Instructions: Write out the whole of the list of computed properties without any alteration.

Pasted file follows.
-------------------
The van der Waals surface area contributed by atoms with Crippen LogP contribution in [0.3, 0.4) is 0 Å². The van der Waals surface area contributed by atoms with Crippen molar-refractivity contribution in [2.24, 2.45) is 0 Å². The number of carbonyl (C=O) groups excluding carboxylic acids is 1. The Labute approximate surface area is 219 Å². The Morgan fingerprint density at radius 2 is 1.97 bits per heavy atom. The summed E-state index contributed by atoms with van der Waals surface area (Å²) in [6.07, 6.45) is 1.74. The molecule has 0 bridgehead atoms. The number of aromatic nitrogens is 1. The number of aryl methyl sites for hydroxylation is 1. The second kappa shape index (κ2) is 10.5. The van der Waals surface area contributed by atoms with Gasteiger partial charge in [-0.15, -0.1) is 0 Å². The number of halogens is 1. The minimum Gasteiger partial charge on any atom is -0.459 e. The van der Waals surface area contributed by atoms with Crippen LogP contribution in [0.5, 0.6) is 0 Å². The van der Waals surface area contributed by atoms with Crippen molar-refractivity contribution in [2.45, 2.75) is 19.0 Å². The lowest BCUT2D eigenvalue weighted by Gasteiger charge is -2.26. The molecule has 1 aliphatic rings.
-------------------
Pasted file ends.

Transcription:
The van der Waals surface area contributed by atoms with Crippen LogP contribution in [0.3, 0.4) is 0 Å². The van der Waals surface area contributed by atoms with Crippen molar-refractivity contribution in [2.24, 2.45) is 0 Å². The number of carbonyl (C=O) groups excluding carboxylic acids is 1. The Labute approximate surface area is 219 Å². The Morgan fingerprint density at radius 2 is 1.97 bits per heavy atom. The summed E-state index contributed by atoms with van der Waals surface area (Å²) in [6.07, 6.45) is 1.74. The molecule has 0 bridgehead atoms. The number of aromatic nitrogens is 1. The number of aryl methyl sites for hydroxylation is 1. The second kappa shape index (κ2) is 10.5. The van der Waals surface area contributed by atoms with Gasteiger partial charge in [-0.15, -0.1) is 0 Å². The number of halogens is 1. The minimum Gasteiger partial charge on any atom is -0.459 e. The van der Waals surface area contributed by atoms with Crippen LogP contribution in [0.5, 0.6) is 0 Å². The van der Waals surface area contributed by atoms with Crippen molar-refractivity contribution in [2.45, 2.75) is 19.0 Å². The lowest BCUT2D eigenvalue weighted by Gasteiger charge is -2.26. The molecule has 1 aliphatic rings.